EVEN in the light of a poor environment for emerging and frontier markets, stocks in the rest of Africa have suffered over the past 18 months.
While emerging market shares in general are still about 40 percent ahead of their low point of March 2009, shares in African countries fell below their 2009 low point this month, giving every indication that the markets will repeat their dismal 22 percent decline of 2015.
Zambian shares were down a modest 7 percent in the local currency, but the kwacha’s sharp decline caused it to lose 46 percent in US dollars, making it the worst performer on the continent.
Even a safe haven such as Mauritius had a 23 percent decline, and Egypt, the most liquid market, slid 28 percent.
So far in 2016, Egypt is down a further 16 percent and Nigeria 15 percent.
Ashburton Africa Equity fund portfolio manager Paul Clark says some shares in Africa, such as Egypt’s Orascom Construction, now trade at half his estimate of fair value.
They could double and would still be worth buying.
A blue chip such as Commercial International Bank of Egypt is 70 percent below fair value, Clark says.
“But I can’t see what the catalyst will be in the short term that can change sentiment. There has been lazy thinking by many international investors to sell emerging and frontier market shares altogether.”
Clark argues that African markets look promising on “a three-to five-year view”.
Private equity, with a longer time horizon than traditional fund managers, is snapping up companies.
Most recently HTN Towers (formerly Helios Towers Nigeria) aborted its initial public offering as the indicative price was too low, and opted for private equity investment instead.
Direct investment also continues.
The Kellogg cereal company recently paid US$450 million to enhance its distribution in Nigeria.
And John Legat, manager of the Imara African Opportunities fund, says both Unilever and Diageo have applied to take the interest in their Nigerian subsidiaries up from 50 percent to 75 percent.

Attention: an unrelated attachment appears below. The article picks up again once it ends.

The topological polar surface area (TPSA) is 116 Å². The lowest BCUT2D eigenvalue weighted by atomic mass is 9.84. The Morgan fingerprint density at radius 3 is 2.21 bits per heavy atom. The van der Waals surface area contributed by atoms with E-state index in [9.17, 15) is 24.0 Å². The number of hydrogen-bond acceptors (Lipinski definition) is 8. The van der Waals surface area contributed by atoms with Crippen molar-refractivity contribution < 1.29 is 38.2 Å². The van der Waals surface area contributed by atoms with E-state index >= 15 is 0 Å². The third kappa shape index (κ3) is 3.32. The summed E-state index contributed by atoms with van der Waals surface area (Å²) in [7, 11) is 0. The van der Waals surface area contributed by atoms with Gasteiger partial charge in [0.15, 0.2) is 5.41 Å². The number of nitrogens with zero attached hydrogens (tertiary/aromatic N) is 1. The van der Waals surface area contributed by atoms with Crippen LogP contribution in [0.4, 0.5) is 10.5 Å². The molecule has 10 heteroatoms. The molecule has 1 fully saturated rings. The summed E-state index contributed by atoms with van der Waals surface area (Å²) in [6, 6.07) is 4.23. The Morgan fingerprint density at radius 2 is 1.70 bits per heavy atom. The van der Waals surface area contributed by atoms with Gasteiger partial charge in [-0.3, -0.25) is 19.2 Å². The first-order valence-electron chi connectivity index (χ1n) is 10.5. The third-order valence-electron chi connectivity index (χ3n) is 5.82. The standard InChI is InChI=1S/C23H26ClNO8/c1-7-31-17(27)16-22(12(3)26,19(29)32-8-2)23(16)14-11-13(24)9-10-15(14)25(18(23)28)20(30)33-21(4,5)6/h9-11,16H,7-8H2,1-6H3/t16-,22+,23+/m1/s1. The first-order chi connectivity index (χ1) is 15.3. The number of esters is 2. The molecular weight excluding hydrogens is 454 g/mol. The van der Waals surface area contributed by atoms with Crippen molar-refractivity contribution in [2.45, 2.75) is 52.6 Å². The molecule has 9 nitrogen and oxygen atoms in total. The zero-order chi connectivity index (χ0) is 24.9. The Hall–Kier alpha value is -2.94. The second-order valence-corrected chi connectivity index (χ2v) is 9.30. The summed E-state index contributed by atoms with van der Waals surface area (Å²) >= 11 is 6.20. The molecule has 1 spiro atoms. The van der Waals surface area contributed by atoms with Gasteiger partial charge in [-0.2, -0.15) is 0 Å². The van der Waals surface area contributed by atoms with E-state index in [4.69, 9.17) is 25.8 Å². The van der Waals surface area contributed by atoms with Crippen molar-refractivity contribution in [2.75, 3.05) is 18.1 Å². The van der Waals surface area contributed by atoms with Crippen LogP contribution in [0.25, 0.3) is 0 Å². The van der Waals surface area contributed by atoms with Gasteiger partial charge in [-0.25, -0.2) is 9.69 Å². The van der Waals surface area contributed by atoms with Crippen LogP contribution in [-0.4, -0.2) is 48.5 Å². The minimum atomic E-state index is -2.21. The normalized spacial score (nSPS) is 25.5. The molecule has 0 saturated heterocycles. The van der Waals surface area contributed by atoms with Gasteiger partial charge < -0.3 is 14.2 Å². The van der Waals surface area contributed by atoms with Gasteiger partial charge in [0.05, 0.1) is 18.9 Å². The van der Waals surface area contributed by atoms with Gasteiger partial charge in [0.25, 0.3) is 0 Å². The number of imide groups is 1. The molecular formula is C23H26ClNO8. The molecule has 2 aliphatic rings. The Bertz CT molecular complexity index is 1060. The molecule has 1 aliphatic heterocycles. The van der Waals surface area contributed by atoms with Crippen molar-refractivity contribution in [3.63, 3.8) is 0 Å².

Legat says a benefit for African markets will be the introduction of compulsory pensions, which in the case of Nigeria was introduced 10 years ago and has added $25 billion to the savings pool.
There is widespread expectation that the two largest currencies in the region, the Nigerian naira and the Egyptian pound (neither of which floats freely) are being kept artificially high.
The black market rates for the naira, for example, indicate that it is at least 20 percent overvalued.
Many potential investors in these markets are holding off until after the expected devaluation.
Yet growth in Africa, even if it is slowing, is still expected to be at least 5 percent — though oil importers such as Kenya will outperform oil exporters Nigeria and Angola.
Cavan Osborne, manager of the Old Mutual Africa fund, argues that African oil shares look more promising than some other resource shares.
Osborne owns Seplat, a Nigerian oil producer which has bought some onshore assets cheaply from Shell.
Nick Ndiritu, portfolio manager of the Allan Gray Africa ex-SA fund, did not have a good 2015, as the fund was down 33 percent.
But he has not changed the portfolio much.
He holds 21 percent of the fund in Zimbabwe, which makes up less than 1 percent of the benchmark.
His main Zimbabwe holdings are cellphone operator Econet (which lost two-thirds of its value last year) and brewer Delta.
Ndiritu says these companies have been superbly managed in difficult circumstances and are set to benefit from any up tick in household consumption.
“We like staple businesses around the continent such as Eastern Tobacco in Egypt (a monopoly producer).
‘‘It may operate in a politically volatile country but … there is no evidence that the Egyptians have stopped smoking.”
Peter Townsend, manager of the Sanlam Africa Equity fund, says his fund aims to move away from the benchmark shares and has invested substantially in markets such as Zimbabwe, Uganda and Namibia.
He says one of the attractions of African corporates is that they usually have low debt and are cash generators.
And they have been de-rated to a level at which most economic factors have been priced in, on a p:e of 7.5 and a dividend yield of 4 percent.
But don’t expect a recovery soon. — Financial Mail SA
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